RWC'11 match schedule and venues announced
March 12, 2009
Who will lift the William Webb Ellis Cup at RWC'11? © Getty Images
The match schedule and pool venues for Rugby World Cup 2011 in New Zealand have been announced by tournament officials.
The largest global sporting event in 2011, that will be played from Friday, September 9 to Sunday, October 23, will kick off in Auckland when the host Nation New Zealand plays Oceania rivals Tonga.
The 48 tournament matches are scheduled across 13 venues in 13 cities: Auckland, North Shore, Whangarei, Hamilton, Rotorua, New Plymouth, Napier, Palmerston North, Wellington, Nelson, Christchurch, Dunedin, and Invercargill.
Rugby World Cup (RWCL) Chairman, Bernard Lapasset, said, "The sporting world is awaiting with great excitement the next chapter in Rugby World Cup history and we are delighted that New Zealand, a country so rich in Rugby heritage and tradition, is the host of Rugby World Cup 2011."
"A lot of work and collaboration has gone into the match schedule and the selection of match venues. This has included input from the IRB, Rugby New Zealand 2011 and the cities and regions of New Zealand. The RWCL Board is very happy with the outcome and believes this is the best balanced schedule we have seen for a Rugby World Cup in terms of benefitting player welfare."
Speaking at the announcement in Auckland, RWCL Managing Director Mike Miller said, "While the number of match venues is more than Australia 2003 and France 2007 it reflects the Organising Committee's desire to take the tournament to the entire nation under its call to arms of a Stadium of Four Million People philosophy. RWCL fully supports this and the desire to ensure the tournament has a unique Look and Feel that fits in with the cultural background of the nation."
RNZ 2011 Chief Executive Martin Snedden said, "We believe today's announcement builds on the knockout venue decisions announced last year and takes us further towards the fulfilment of our promise that the tournament will touch the whole of New Zealand."
"Today is a special day for the successful regions, and they deserve to be congratulated for the time and effort and unprecedented level of co-operation that has been evident throughout this process. Auckland (Eden Park), Wellington and Christchurch have been allocated five pool matches each while North Shore (Auckland), Hamilton, New Plymouth, Rotorua and Dunedin will each host three matches. Whangarei, Nelson, Palmerston North, Napier and Invercargill will host two matches."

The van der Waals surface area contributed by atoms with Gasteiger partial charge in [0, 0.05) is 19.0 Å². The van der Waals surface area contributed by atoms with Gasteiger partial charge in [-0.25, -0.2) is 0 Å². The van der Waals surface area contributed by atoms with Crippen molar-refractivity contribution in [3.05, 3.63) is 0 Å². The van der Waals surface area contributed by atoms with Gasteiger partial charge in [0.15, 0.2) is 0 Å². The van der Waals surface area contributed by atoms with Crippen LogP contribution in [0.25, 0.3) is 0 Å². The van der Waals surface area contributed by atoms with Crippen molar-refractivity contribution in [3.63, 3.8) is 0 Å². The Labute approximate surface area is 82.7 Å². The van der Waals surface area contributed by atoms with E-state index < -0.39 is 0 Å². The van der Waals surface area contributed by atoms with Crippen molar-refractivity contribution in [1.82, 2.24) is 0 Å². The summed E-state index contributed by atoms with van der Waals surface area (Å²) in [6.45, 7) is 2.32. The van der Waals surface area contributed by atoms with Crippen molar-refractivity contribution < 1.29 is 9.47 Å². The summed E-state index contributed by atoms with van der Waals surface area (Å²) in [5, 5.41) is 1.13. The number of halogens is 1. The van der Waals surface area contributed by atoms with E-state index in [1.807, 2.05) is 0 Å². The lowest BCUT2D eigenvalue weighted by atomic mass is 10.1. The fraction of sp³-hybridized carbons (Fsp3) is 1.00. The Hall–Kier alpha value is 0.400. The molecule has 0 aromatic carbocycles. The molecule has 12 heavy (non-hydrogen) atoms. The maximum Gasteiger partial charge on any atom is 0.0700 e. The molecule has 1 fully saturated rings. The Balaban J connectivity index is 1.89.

"Rugby World Cup is much more than a series of 48 rugby matches. It will be an international festival across New Zealand quite unlike the country has even seen and will attract up to 60,000 international visitors," added Mr Snedden.
The two venues and the quarter-final matches they will host have also been confirmed. Wellington will host Quarter-final 1 (winner Pool C versus runner-up Pool D) and Quarter-final 3 (winner Pool D versus runner-up Pool C) while Christchurch will host Quarter-final 2 (winner Pool B versus runner-up Pool A) and Quarter-final 4 (winner Pool A versus runner-up Pool B). Auckland will host both semi-finals.
In addition, the dates for the final weekend, which coincides with Labour Day, were also confirmed with the Bronze Final to take place on Friday, October 21 at Eden Park, followed by the Final on Sunday, October 23 at the same venue.
Pool A New Zealand; France; Tonga; Americas 1; Asia 1
Pool B Argentina; England; Scotland; Europe 1; Play-off winner
Pool C Australia; Ireland; Italy; Europe 2; Americas 2
Pool D South Africa; Wales; Fiji; Oceania 1; Africa 1
Last year's thrashing at the hands of Wales was not the first time England have fallen to their rivals. Scrum Sevens looks at whether they have bounced back the following year
With just two rounds left in the 2014 championship, the intensity cranks up a notch at Twickenham. Tom Hamilton previews the weekend's action
"I had a perfect record against England as did a few other Welshmen. England always seemed to bring the best out of us." John Taylor on the age-old rivalry
Are the margins between the teams in the Six Nations getting smaller year-on-year? Huw Richards gives some answers